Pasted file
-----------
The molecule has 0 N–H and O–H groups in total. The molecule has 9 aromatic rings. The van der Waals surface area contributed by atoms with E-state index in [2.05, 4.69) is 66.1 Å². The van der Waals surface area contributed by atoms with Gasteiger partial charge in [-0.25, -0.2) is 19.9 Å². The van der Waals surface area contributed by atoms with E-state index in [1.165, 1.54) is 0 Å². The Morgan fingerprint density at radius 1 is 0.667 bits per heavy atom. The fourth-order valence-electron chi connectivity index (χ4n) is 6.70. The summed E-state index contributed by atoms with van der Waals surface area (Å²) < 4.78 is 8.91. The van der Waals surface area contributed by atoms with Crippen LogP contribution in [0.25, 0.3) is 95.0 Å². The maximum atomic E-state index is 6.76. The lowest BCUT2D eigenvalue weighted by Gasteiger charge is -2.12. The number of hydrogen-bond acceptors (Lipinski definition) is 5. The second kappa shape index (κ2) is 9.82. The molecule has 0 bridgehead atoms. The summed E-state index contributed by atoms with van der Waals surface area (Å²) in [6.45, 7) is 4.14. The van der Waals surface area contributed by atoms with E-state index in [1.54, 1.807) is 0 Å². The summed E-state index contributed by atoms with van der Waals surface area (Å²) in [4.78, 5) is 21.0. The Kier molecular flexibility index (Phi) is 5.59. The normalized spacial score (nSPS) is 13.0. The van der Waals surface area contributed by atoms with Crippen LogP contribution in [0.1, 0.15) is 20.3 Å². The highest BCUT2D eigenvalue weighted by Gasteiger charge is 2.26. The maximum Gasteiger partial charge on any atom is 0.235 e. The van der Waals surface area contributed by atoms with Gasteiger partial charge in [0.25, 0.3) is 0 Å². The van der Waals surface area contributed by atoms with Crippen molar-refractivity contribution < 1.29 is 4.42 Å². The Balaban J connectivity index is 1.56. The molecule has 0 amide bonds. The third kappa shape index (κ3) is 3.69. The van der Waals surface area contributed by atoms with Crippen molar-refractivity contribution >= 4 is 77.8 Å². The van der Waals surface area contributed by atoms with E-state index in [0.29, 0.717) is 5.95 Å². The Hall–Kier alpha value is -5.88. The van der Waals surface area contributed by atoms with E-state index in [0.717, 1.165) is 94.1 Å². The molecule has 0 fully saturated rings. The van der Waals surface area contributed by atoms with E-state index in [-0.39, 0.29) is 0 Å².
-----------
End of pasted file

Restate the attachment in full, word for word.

The molecule has 0 N–H and O–H groups in total. The molecule has 9 aromatic rings. The van der Waals surface area contributed by atoms with E-state index in [2.05, 4.69) is 66.1 Å². The van der Waals surface area contributed by atoms with Gasteiger partial charge in [-0.25, -0.2) is 19.9 Å². The van der Waals surface area contributed by atoms with E-state index in [1.165, 1.54) is 0 Å². The Morgan fingerprint density at radius 1 is 0.667 bits per heavy atom. The fourth-order valence-electron chi connectivity index (χ4n) is 6.70. The summed E-state index contributed by atoms with van der Waals surface area (Å²) < 4.78 is 8.91. The van der Waals surface area contributed by atoms with Crippen LogP contribution in [0.25, 0.3) is 95.0 Å². The maximum atomic E-state index is 6.76. The lowest BCUT2D eigenvalue weighted by Gasteiger charge is -2.12. The number of hydrogen-bond acceptors (Lipinski definition) is 5. The second kappa shape index (κ2) is 9.82. The molecule has 0 bridgehead atoms. The summed E-state index contributed by atoms with van der Waals surface area (Å²) in [6.45, 7) is 4.14. The van der Waals surface area contributed by atoms with E-state index in [1.54, 1.807) is 0 Å². The summed E-state index contributed by atoms with van der Waals surface area (Å²) in [4.78, 5) is 21.0. The Kier molecular flexibility index (Phi) is 5.59. The normalized spacial score (nSPS) is 13.0. The van der Waals surface area contributed by atoms with Crippen LogP contribution in [0.1, 0.15) is 20.3 Å². The highest BCUT2D eigenvalue weighted by Gasteiger charge is 2.26. The maximum Gasteiger partial charge on any atom is 0.235 e. The van der Waals surface area contributed by atoms with Gasteiger partial charge in [0.25, 0.3) is 0 Å². The van der Waals surface area contributed by atoms with Crippen molar-refractivity contribution < 1.29 is 4.42 Å². The Balaban J connectivity index is 1.56. The molecule has 0 amide bonds. The third kappa shape index (κ3) is 3.69. The van der Waals surface area contributed by atoms with Crippen molar-refractivity contribution >= 4 is 77.8 Å². The van der Waals surface area contributed by atoms with E-state index in [0.29, 0.717) is 5.95 Å². The Hall–Kier alpha value is -5.88. The van der Waals surface area contributed by atoms with E-state index in [0.717, 1.165) is 94.1 Å². The molecule has 0 fully saturated rings. The van der Waals surface area contributed by atoms with E-state index in [-0.39, 0.29) is 0 Å².